Former Texas Gov. Rick Perry the First Casualty of the Race
announced on Friday, September 11, that he was suspending his candidacy for the Republican nomination. “At a speech to the Eagle Forum on Friday in St. Louis, Perry called himself ‘a blessed man’ who was leaving the playing field with ‘no regrets.’ (David Weigel, Philip Rucker, Dan Balz, Washington Post)
Trump, Carson, Cruz
The Washington Times writer David Sherfinski reports that “Real estate mogul
was at 27% support, former neurosurgeon
at 21% and Sen. Ted Cruz of Texas at 9%, according to the latest Quinnipiac poll.
Cruz and Trump teamed up participating in the Washington Mall Rally to defeat the Iran deal.
Bush, Fiorina, Kasich, Rubio, Walker, Paul, Huckabee
Former Florida Gov. Jeb Bush was at 6%, followed by
Carly Fiorina, Ohio Gov.
John Kasich and Florida U.S. Senator. Marco Rubio at 5% apiece.
Gov. Walker was at 3% in the new poll, behind Sen. Rand Paul of Kentucky and former Arkansas Gov. Mike Huckabee at 4% apiece.
A Quinnipiac survey taken in late June had Wisconsin Gov. Scott Walker in the lead at 18%, followed by Mr. Trump and Mr. Carson at 10% each.
In line with some of the numbers of other polls, likely caucus-goers said by 79% percent to 15% margin that experience outside of Washington, D.C., is better for a president than Washington experience.
“The Iowa Republican Caucus looks like a two-man race in which the Washington experience that has traditionally been a major measuring stick that voters have used to choose candidates is now a big negative,” said Peter A. Brown, assistant director of the Quinnipiac University Poll.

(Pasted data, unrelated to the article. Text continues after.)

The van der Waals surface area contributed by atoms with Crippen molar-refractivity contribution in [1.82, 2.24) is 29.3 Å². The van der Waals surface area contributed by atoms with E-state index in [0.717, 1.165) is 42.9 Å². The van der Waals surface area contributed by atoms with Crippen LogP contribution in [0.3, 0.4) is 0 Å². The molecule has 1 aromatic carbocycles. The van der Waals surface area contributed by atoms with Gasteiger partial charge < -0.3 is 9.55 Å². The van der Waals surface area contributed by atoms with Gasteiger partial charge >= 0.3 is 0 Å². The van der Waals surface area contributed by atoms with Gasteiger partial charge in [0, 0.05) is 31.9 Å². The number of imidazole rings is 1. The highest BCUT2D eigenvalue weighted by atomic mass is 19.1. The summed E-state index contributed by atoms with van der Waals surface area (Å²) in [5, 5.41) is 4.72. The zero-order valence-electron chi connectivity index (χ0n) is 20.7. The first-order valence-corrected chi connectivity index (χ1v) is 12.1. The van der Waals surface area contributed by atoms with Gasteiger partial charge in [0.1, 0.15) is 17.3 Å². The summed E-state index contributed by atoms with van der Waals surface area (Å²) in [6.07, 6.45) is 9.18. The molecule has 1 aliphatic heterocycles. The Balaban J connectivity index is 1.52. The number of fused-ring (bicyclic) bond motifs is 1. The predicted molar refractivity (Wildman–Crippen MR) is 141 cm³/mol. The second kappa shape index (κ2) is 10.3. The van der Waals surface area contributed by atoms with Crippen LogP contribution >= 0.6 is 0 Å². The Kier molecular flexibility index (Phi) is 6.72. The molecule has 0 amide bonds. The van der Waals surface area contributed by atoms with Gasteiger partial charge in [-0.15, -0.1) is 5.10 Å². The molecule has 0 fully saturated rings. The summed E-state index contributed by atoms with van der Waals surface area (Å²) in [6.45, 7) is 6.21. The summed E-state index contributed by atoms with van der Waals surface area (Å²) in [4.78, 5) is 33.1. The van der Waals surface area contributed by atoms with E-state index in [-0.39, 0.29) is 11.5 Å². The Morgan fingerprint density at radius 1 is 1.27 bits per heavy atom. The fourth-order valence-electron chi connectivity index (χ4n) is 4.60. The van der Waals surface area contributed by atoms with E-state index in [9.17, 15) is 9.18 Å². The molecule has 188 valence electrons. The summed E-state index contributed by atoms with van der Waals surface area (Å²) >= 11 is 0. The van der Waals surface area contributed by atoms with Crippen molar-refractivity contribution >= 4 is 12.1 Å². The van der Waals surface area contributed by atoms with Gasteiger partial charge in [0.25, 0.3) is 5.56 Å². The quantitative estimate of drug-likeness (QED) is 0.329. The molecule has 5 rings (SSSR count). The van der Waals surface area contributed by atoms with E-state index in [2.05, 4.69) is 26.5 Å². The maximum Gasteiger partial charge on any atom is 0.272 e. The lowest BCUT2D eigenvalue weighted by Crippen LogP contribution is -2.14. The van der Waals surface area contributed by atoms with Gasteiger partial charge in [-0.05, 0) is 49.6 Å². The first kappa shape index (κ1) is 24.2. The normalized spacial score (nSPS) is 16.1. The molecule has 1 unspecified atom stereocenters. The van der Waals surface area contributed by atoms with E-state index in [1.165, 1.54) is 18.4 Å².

“Perhaps even more surprising, now given the 16- member field of candidates vying for the Republican presidential nomination, is that more than half the votes in Quinnipiac University poll of likely GOP caucus-goers are going to three candidates who have never held political office—Donald Trump, Ben Carson and Carly Fiorina,” Mr. Brown said.
Mr. Carson was the best-liked of the candidates with a 79%/6% favorable/unfavorable split. Ms. Fiorina had a 62%/8% split and Mr. Trump had a 60%/35% split.
Mr. Trump also topped the “no way” list at 25 percent, followed by Mr. Bush at 23% and New Jersey Gov. Chris Christie at 14%.
Joe Biden has not yet decided if he is going to run
His son, Beau died of brain cancer two months ago. On Stephen Colbert’s “The Late Show” he explained why he shouldn’t run: a deeply grieving father cannot devote the requisite intellectual and emotional attention – at least not yet –to be president.
Bernie Sanders, a serious challenge to Hillary Clinton
Bernie Sanders is appealing to Democratic leaders that he, and not
Hillary Clinton, would be the strongest nominee because of the enthusiasm his populist message generates.
He is building and expanding his organization in South Carolina, Nevada, and Colorado, where he is targeting Latino and black voters. In Massachusetts, Minnesota, Illinois, Michigan, and Ohio he is targeting voters under 30 years old and working class white people using social media.
Sanders poll numbers are overtaking and surpassing Hillary’s. The large crowds he is attracting far exceed hers.